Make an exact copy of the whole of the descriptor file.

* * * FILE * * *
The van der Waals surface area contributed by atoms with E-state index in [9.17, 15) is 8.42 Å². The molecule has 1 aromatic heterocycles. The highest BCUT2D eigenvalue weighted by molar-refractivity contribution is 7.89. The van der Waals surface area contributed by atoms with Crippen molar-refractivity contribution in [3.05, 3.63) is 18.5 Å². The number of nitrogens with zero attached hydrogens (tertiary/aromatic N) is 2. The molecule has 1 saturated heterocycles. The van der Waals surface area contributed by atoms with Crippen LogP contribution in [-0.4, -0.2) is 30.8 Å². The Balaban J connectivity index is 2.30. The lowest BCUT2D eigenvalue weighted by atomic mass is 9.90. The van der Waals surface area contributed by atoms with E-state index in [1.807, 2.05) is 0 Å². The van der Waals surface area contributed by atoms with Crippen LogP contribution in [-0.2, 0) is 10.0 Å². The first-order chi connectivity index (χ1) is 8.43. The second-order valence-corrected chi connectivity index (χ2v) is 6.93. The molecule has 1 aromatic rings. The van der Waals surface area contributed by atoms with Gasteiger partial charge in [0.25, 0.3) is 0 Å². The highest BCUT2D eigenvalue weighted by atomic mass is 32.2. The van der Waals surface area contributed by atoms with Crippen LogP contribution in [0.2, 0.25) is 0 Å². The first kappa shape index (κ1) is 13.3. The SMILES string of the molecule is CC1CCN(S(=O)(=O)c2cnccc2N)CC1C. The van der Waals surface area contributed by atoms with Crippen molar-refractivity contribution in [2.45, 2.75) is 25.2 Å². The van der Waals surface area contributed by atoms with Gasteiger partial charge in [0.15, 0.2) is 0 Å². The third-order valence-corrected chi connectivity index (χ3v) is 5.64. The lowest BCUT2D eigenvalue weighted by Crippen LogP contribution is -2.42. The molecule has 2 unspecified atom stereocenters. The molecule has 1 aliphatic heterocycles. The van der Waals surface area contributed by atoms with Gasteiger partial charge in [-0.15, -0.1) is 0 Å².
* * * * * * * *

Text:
The van der Waals surface area contributed by atoms with E-state index in [9.17, 15) is 8.42 Å². The molecule has 1 aromatic heterocycles. The highest BCUT2D eigenvalue weighted by molar-refractivity contribution is 7.89. The van der Waals surface area contributed by atoms with Crippen molar-refractivity contribution in [3.05, 3.63) is 18.5 Å². The number of nitrogens with zero attached hydrogens (tertiary/aromatic N) is 2. The molecule has 1 saturated heterocycles. The van der Waals surface area contributed by atoms with Crippen LogP contribution in [-0.4, -0.2) is 30.8 Å². The Balaban J connectivity index is 2.30. The lowest BCUT2D eigenvalue weighted by atomic mass is 9.90. The van der Waals surface area contributed by atoms with E-state index in [1.807, 2.05) is 0 Å². The van der Waals surface area contributed by atoms with Crippen LogP contribution in [-0.2, 0) is 10.0 Å². The first-order chi connectivity index (χ1) is 8.43. The second-order valence-corrected chi connectivity index (χ2v) is 6.93. The molecule has 1 aromatic rings. The van der Waals surface area contributed by atoms with Gasteiger partial charge in [0.25, 0.3) is 0 Å². The highest BCUT2D eigenvalue weighted by atomic mass is 32.2. The van der Waals surface area contributed by atoms with Crippen LogP contribution in [0.2, 0.25) is 0 Å². The first kappa shape index (κ1) is 13.3. The SMILES string of the molecule is CC1CCN(S(=O)(=O)c2cnccc2N)CC1C. The van der Waals surface area contributed by atoms with Crippen molar-refractivity contribution in [2.45, 2.75) is 25.2 Å². The van der Waals surface area contributed by atoms with Gasteiger partial charge in [0.15, 0.2) is 0 Å². The third-order valence-corrected chi connectivity index (χ3v) is 5.64. The lowest BCUT2D eigenvalue weighted by Crippen LogP contribution is -2.42. The molecule has 2 unspecified atom stereocenters. The molecule has 1 aliphatic heterocycles. The van der Waals surface area contributed by atoms with Gasteiger partial charge in [-0.15, -0.1) is 0 Å².